Senate has lost one third of its executive committee and one fifth of its overall membership to resignations this term. The current exec is trying to find ways to fix these problems and the tension and stress they caused.
The round of recent resignations started with former president and senior Leonard Monterey resigning over winter break. Former secretary and sophomore Tehreem Anwar and junior senators Musaddiq Jahen, Leslie Macias and Momin Zahid all resigned in early January. Vice president and senior Irene Stephenson resigned Feb. 18.
Additionally, sophomore senator Jillian Morris left Senate due to poor attendance.
The openings left by the resignations were filled through a mix of campus-wide and Senate-only special elections. Senior Sam Cohen and junior Eliza Dehlin were elected president and secretary, respectively, in the campus-wide election.
Despite this high rate of turnover, Cohen does not believe Senate has a retention problem this year compared to other years.
“I don’t think retention is that bad this year, specifically amount-wise …” Cohen said. “The problems are that number one, they all happened this term and number two, that three were high-profile positions.”
Diversity chair and junior Amn Farooq said she had served on other exec boards of clubs and that they did not have as many resignations.
Sustainability chair and sophomore Caitlin Edelmuth agreed that she thought Senate had a retention problem.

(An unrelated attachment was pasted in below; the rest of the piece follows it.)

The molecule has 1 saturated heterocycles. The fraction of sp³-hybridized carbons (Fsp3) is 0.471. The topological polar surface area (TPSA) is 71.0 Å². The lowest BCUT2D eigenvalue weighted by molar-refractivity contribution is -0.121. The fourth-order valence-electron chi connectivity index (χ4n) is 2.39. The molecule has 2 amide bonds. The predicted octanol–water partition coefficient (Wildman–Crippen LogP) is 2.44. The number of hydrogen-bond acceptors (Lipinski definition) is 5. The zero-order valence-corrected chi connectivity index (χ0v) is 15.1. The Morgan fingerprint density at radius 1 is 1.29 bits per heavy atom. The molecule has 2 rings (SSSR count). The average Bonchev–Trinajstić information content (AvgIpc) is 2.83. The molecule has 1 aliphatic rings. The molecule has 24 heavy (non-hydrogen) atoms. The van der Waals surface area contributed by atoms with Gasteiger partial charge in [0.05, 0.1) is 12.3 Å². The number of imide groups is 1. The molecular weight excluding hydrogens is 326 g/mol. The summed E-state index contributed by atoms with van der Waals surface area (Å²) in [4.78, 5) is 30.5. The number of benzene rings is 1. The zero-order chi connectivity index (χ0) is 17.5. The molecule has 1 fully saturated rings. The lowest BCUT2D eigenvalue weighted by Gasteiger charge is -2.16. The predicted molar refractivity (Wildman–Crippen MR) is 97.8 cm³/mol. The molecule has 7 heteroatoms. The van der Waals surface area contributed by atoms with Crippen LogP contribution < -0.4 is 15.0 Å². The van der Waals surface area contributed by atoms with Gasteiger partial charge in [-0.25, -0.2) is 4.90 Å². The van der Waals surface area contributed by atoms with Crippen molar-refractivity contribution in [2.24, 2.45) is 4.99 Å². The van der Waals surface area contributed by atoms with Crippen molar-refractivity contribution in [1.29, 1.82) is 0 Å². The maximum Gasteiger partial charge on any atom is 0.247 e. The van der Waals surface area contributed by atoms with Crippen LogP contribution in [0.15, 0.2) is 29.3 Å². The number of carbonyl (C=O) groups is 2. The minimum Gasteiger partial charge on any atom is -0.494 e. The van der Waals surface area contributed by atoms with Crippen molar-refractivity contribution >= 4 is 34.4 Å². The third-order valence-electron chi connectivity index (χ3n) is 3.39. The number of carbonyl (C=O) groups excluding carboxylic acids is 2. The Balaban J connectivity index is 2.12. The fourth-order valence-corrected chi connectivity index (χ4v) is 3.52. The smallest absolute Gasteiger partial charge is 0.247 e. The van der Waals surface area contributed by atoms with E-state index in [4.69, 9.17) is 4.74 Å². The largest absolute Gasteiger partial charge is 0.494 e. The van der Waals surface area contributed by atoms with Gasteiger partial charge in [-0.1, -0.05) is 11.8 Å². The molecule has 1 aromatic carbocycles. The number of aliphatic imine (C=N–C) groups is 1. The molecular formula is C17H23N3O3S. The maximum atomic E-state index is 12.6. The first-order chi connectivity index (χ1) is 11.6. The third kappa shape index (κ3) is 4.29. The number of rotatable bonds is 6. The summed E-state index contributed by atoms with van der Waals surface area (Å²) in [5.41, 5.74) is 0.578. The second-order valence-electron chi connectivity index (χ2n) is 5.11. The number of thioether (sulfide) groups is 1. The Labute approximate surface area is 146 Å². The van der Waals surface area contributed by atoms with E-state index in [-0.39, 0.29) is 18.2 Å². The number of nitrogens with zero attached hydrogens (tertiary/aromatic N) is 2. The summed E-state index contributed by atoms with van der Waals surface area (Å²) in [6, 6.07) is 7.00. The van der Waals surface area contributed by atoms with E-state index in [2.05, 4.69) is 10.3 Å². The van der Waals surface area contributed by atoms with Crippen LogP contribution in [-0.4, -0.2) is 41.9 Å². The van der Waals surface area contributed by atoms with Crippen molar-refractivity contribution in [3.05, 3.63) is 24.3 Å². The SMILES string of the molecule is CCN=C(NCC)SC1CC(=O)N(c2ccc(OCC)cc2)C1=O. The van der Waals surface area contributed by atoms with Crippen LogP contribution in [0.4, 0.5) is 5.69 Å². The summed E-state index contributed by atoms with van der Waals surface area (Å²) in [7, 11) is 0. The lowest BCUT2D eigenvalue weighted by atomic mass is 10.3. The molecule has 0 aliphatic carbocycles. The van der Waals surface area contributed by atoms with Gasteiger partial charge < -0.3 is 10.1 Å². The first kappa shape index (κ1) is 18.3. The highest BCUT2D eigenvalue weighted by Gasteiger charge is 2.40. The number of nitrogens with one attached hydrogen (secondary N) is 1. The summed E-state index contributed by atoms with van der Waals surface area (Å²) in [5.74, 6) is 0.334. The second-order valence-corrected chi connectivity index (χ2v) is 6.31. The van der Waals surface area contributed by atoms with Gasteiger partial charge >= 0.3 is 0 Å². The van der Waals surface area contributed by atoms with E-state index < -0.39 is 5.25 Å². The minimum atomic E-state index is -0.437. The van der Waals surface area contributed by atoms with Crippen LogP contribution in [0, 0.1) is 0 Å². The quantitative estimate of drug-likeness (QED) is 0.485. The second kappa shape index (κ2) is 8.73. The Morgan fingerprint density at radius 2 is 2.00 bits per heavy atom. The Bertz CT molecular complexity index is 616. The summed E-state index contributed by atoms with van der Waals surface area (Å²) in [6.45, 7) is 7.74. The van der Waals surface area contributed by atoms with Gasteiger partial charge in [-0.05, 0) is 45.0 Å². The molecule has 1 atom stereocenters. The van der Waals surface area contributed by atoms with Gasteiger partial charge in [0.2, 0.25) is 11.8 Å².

According to Cohen and Monterey, part of why so many have left in a short time is that people bring in their friends and then if one leaves Senate, the others do too.
“I [know there was a lot of turnover at the beginning of the term] because one person wasn’t happy with their job or didn’t like Senate, but the thing is then all their friends then resigned too because they were only on it for them,” Cohen said.
Cohen had encouraged Monterey and Stephenson to run for exec because he thought they would be good in the positions, he said, but other students may encourage friends to join Senate just as another activity to do together.
This did not explain the problems in exec. Monterey said he resigned over different visions for the direction Senate would take and frustration over not being able to achieve what he had planned when he was elected. He found himself dreading Senate meetings, which had become tense.
“Because tensions were so high, I felt people could not freely share what they felt about the organization and have their own thoughts on certain matters,” Monterey said.
Farooq believes part of the communication problems stem from the lack of leadership and diversity training among the Senate exec. She said that those who have leadership and diversity training on exec only had it because they were RAs or parts of other clubs. To Farooq’s knowledge, only she, Monterey and Anwar had completed the training.
“Everyone joins an organization with their own goals and their own perceptions …” Farooq said. “To be a leader you have to give them their space, so they can grow into that space. But if they’re operating in an environment that they feel is non-cooperating and very rigid, how do you expect them to grow in that position or want to stay in it?”